Hey, Zeus of Suburbia

July 5, 2007 at 3:33 am (Cussed Dumbers, Drunk and disorderly)

A while back, a friend who writes for Portland Metblogs asked me to offer behavioral advice regarding suburbanites who venture downtown for events like Rose Festival and July 4th. Check out the link, then come on back to hear about my day.

Yep, the Fourth of July came and went, and guess who was working? It’s not uncommon. In 1984 I drove an ice cream scooter during the summer, and worked Fort Vancouver until the cops ran me off. Wheeling through a field in a Cushman cart with a malt liquor buzz and a crazy-eyed smile, with shit blowing up around and under me every few seconds. I still twitch when I think about it. It was my best day ever as a Popsicle Pusher.

I have to walk three-quarters of a mile on Sundays and holidays to catch the bus. It felt like dodging bullets with all the fireworks going off. The ninety degree weather was pleasant in the shade of the overpass, but the drunken gray-haired matron and the hip-hop Cletus who was convinced I had a cigarette made it difficult to enjoy. The bus was air-conditioned, thankfully. Drunken Matron kept a running monologue, and several others chatted on their cell phones. The din was such that when my phone rang I couldn’t hear to converse. My fellow riders sounded like a bunch of besotted pirates, only not as amusing.

I had a trainee, it was his third day. Forty-five minutes into my shift, a presumed Greshamite came up to me. He was stocky, about fifty and wearing a teal do-rag. He recited a poem about how ugly I was, then waited for me to laugh politely.

I didn’t.

I said, “All righty then” and turned my attention to the fiftyish lady in the purple halter top with the silicone grapefruits poking out. Mister Do-Rag harrumphs, and gives a dirty look to the bellhop in the Nehru jacket who walked in.

“You’re ugly too,” he says, and punches the bellhop in the face. In the vernacular of the day, it was on. A couple of shoves, use of a glass door to thwack Mr D-R, and the fight was over. It’s a good thing Mister Do-Rag was drunk; he’d forgotten about the six-inch sheath knife riding over his back pocket. The bimbo got him out of there, and after police reports were filed, it was back to work.

The trainee left and I was on my own. The other stores had three people working. It was a non-stop parade of idiots and assholes for a while, then the beer must have kicked in, because people started smiling, talking nice, commiserating the fact that I was stuck in that freezing cold air-conditioned store while they were all warm and drunk and sweaty. Oh poor me…

I sold a 12-pack of Milwaukee’s Beast to an obviously inebriated ex-Marine. He wasn’t sloppy or obnoxious. (Hear that, Mister asshole Do-Rag?) He explained that he was a Vietnam vet, and this was always the worst day of the year for him. He flinched as a POP went off outside. I thanked him for doing what he did, so we could have the freedom to make such asses of ourselves.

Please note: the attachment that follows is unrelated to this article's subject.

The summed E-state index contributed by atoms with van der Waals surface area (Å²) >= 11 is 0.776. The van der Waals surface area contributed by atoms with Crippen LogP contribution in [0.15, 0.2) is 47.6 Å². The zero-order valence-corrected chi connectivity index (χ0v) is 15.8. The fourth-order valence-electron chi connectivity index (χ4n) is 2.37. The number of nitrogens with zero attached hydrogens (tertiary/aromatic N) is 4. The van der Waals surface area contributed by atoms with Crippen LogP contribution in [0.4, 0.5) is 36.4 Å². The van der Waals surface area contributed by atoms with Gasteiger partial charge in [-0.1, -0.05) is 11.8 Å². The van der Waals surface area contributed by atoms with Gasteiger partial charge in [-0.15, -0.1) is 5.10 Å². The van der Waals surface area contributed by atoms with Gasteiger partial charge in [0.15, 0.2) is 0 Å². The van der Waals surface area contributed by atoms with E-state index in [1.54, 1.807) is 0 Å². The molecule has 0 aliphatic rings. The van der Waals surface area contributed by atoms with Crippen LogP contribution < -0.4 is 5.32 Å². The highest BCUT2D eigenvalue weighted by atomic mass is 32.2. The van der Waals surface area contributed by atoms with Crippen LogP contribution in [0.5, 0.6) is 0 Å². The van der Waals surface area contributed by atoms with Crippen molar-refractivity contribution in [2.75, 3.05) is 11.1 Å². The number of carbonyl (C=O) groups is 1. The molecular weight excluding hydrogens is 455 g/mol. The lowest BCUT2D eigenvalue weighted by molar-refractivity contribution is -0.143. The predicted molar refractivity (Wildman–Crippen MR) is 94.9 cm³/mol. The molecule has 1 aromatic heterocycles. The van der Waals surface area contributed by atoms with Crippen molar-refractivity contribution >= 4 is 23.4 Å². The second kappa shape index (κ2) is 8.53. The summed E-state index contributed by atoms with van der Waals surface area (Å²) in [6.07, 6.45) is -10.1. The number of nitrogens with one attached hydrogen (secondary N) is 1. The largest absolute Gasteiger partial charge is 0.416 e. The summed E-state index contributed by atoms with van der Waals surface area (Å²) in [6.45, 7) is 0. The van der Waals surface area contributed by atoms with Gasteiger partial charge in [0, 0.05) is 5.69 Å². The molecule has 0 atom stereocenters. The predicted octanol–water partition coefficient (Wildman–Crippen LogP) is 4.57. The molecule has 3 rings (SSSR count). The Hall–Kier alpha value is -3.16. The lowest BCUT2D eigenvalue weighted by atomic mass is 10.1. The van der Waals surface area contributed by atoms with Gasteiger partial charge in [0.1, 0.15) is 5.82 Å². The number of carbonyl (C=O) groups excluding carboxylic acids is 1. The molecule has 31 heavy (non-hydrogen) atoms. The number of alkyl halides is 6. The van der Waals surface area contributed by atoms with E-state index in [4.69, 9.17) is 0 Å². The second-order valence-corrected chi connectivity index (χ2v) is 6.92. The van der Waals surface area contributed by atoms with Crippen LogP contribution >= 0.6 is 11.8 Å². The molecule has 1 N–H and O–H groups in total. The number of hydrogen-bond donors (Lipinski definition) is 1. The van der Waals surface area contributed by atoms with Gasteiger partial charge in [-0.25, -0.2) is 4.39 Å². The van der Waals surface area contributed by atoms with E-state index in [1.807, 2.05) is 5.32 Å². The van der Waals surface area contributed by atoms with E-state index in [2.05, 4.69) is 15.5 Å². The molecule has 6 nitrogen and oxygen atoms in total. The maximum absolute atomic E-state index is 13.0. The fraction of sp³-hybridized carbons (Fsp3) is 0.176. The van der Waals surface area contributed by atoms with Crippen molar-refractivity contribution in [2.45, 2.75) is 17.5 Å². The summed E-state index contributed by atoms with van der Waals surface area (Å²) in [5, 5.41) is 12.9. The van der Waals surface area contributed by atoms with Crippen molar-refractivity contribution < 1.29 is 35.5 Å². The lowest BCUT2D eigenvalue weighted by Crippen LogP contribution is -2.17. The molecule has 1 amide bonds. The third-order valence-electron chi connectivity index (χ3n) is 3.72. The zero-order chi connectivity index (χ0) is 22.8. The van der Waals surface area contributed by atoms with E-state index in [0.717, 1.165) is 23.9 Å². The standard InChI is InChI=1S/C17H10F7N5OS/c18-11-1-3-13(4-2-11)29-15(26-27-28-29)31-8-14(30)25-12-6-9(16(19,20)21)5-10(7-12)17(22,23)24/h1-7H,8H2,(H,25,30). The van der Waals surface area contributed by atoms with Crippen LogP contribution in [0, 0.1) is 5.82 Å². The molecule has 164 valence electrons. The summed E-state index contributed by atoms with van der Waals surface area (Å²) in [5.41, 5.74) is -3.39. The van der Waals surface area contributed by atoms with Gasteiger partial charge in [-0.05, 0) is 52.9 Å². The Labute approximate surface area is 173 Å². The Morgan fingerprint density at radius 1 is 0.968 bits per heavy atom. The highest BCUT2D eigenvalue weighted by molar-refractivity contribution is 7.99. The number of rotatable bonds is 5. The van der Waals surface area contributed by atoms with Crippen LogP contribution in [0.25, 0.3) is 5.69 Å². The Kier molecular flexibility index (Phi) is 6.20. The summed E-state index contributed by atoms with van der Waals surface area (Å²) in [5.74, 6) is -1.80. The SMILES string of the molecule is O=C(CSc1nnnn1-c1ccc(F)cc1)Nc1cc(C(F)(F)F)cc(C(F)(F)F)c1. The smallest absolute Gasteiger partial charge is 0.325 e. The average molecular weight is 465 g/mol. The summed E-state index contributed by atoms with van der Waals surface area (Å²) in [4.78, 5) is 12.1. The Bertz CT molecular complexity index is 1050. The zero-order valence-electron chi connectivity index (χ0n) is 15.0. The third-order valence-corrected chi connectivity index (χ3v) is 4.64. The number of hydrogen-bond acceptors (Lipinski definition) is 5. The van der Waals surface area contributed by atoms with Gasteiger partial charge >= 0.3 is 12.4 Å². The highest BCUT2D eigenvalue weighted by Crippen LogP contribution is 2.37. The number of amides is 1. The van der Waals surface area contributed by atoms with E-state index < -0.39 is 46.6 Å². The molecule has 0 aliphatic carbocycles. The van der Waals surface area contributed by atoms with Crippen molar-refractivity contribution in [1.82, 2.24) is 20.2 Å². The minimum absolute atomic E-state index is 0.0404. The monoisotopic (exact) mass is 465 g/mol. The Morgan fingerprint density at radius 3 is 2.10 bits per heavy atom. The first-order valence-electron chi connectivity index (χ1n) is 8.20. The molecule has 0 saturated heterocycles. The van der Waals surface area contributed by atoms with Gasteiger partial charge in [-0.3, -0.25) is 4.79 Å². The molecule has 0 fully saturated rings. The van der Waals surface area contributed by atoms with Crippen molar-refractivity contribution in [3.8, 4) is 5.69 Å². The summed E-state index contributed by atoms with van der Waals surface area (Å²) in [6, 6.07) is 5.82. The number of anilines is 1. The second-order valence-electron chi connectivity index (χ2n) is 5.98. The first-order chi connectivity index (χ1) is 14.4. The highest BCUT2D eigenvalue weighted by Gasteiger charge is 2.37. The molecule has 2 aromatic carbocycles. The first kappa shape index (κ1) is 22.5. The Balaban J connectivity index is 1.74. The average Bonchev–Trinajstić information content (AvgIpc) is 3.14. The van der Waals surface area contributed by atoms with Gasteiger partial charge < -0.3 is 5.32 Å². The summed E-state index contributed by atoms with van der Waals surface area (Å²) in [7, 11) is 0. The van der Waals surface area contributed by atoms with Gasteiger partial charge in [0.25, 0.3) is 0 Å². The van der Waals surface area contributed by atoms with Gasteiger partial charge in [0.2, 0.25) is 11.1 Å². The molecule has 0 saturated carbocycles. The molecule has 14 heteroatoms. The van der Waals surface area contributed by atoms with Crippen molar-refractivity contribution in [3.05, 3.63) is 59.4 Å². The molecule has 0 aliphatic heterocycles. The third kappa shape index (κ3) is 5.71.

My boss stopped by to make sure I wasn’t overwhelmed; he stocked and provided conversation while my never-ending line moved through.

“$6.95 for Copenhagen? Are you fucking kidding me? I AIN’T paying that.” Mister I-Drive-a-Truck stomps off. Two minutes later a woman came in, and bought the can of snuff. Either he was attempting to save face, or so intolerable the lady bought it to shut him up.

This year brought fewer incidents, more cash and a soft parade of flesh. A blur of freckles and sunburn has been seared into my subconscious, and I hope it re-emerges come bedtime.

I had to catch a later bus, and it was twenty-five minutes behind schedule. About halfway home, a swirl of red and blue lights flashed in front, and the bus rushed to a stop. A dozen police cars contained the intersection, and a car crashed through the Taco bell drive-thru followed by a fistfight between a cop and a twenty-something Barbie-doll type. So we sat for another half-hour while the driver got off the bus and watched. I would have too, but my feet hurt and I just wanted to go home. An hour and twenty minutes later, my half-hour commute came to an end.

Now it’s approaching dawn, I’m sippin’ root beer while Green Day’s American Idiot jams on the headphones. I am parked in front of the turbo fan, grateful that the kitchen is two rooms away. (Cooking a TV dinner in this weather is not making me popular with the housemates, I’m sure.) The day finished with a full satisfied feeling. I’d not phoned it in, and liked my fellow man more after work than before, opposite the usual.

However, tomorrow is another day, and the summer festivals are just beginning to get rolling. Pray for me…

Better yet, wake me up when September ends…

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